She wasn’t the only female superior to make me sad at work, though at least the loud girl I worked with at a nearby housing department in 2005 turned out to be all right in the end, and just a bit bossy at times.  However, it was a different but similar girl in my HR (Recruitment) days who really got to me — and, much like my current woes (not to mention the “brain fuzz” I was getting at the start of the year), it would always seem to be one week good, one week bad.  If she was unhappy with me, she’d criticise me for just about everything, even stuff that wasn’t my fault (like two recruiting managers for the same job telling us different things, or someone having written the wrong department next to a job in the diary), and claim I was “picking and choosing” my work.  If I was lucky, she’d leave me alone, and maybe sometimes even thank me.

It’s largely thanks to her hot-and-cold treatment that I didn’t reapply for my job there when yet another restructuring took place, and jumped at the chance to be redeployed in 2009 (to the job I was doing when I first started this blog).  Mind you, she got her comeuppance: she actually wanted to work in HR as a career and so reapplied for her job, yet when it came time to her interview, she panicked so much (perhaps due to criticism of her treatment of me?) that she had to walk out to compose herself!  After that she was a lot nicer to me during the remainder of our time there, and I wished her well when she went on to better things.

I reckon she was going through some bad stuff at that time of her life — what with actually wanting to succeed in a job I could take or leave — and perhaps that’s why my “drummer-trucker” housemate is being such a see-you-next-Tuesday lately: he regrets his decision to throw in music in favour of trucking, and is taking it out on the rest of us… or maybe he’s gone alcoholic: he drinks a six-pack every time he’s home in the evenings, with his music or DVDs playing loudly, and these are the worst times if we encounter each other.

He used to be all right: yes, there have been times we’ve argued, and he accused me of “needing to get laid” when I didn’t enjoy being locked out of the kitchen, but he also drove me to the hospital when I did my ankle in last year… mind you, he was still teaching drumming at the time, and thus had social skills.  Still, his pranks have never even been funny: things like shouting out he’s joining me and “best mate” when we’re going to the Castle, or telling me there’s a man who keeps coming to the door asking for me — it’s like he’s setting up jokes, but never follows through with the punchline.  Even today, he yanked the kitchen door open as he was walking past from the lounge, and any time he catches me using the upstairs toilet, he rattles the door handle impatiently.

Worst of all: this guy who sits alone drinking, actually has the gaul to accuse me and my other housemates (including “best mate”, the only person who doesn’t actively try to avoid him) of being “anti-social”!  Perhaps he’s just a hypocrite, considering he fills the house with his cookery smells (or on one occasion, petrol fumes from the motorbike he keeps on the front path), after leaving passive-aggressive notes in the kitchen for a previous housemate over curry odours.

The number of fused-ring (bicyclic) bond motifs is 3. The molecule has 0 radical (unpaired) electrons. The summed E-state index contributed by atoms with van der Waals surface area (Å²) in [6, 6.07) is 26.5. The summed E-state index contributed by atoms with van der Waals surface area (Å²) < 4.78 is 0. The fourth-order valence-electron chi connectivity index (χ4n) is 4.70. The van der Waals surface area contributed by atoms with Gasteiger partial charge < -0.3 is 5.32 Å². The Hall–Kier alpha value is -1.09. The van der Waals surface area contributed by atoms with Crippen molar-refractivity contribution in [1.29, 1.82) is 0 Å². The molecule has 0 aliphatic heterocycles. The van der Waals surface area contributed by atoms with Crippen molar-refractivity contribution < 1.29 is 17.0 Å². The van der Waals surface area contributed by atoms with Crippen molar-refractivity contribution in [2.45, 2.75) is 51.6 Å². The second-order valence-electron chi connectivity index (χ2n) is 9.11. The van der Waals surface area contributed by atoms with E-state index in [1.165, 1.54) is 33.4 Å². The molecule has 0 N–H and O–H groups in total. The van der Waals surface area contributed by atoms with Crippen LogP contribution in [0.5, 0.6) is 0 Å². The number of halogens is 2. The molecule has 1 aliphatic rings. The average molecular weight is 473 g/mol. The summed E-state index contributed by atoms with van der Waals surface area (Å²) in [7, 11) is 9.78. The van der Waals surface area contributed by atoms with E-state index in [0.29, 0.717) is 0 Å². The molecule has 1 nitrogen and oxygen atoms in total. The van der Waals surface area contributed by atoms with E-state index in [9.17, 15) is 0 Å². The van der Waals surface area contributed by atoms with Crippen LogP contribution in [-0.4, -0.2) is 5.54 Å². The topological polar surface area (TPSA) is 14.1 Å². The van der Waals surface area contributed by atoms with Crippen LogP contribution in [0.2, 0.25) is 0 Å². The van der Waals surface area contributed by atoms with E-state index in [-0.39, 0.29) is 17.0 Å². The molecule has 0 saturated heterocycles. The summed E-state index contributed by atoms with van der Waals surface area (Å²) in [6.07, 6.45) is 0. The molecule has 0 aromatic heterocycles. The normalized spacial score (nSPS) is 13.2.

I wish things hadn’t gotten to this stage, as I respect him for handling our billing (and the landlady) all these years, and want to part on good terms — but it’s up to him to make any moves to apologise, as he’s the one behaving badly… though I wonder if he himself is trying to avoid me, for precisely that reason?

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Nothing to fear

Don’t worry, folks, I was entirely unaffected by the ostensible terror attack here in London today (even my commute home was untroubled).  While it’s sad that innocent people died, it was clearly a futile endeavour compared to 7/7 or 9/11 (or the recent attacks in Europe), and I’m not afraid of terror.

However, that might be the case anyway, as I’m less anxious now than I’ve been in years.  Much like Cartman thought had happened to his sense of humour in that South Park episode, I think I may have “blown an anxiety fuse” recently — and, like Cartman, perhaps that’s a ludicrous explanation and I’m actually just getting more mature.

(Yeah, right, and monkeys might fly outta my butt…)

I first noticed this phenomenon during the horrors of November 2014, when I was doing that shift-based job I hated from the start: the second (and last, as it happened) day shift, on a Friday, saw me mysteriously perk up after lunch, almost as though a switch had been thrown in my head… or the part of my brain dealing with anxiety had simply worn out and shut down.  As I thought at the time, it may have been purely because it resembled a normal working weekday, for the first time since I’d finished at Camden (those six weeks of 90-minute commutes to and from Greenford didn’t count), but it certainly felt like some kind of biochemical change in my noggin.

And now, today, in 2017, I don’t really feel afraid or intimidated any more.  Okay, I still can’t stand noisy, crowded places, but that’s because I’m a human being from the planet Earth, and nothing to do with anxiety — I find such environments unpleasant, as any sane person would, but I don’t find myself freezing up, trying to stifle a scream or curling into a foetal position, just wanting to get the hell out there as soon as possible.  Similarly, a couple of weeks ago I was so afraid of arguing with my former-drummer housemate that I installed a voice recorder app on my phone, in case I needed evidence that he was threatening me… now, I find I don’t really care what he does, because it’s not like he interferes with my food or anything like that — it’s all just tedious “jokes” and annoyance.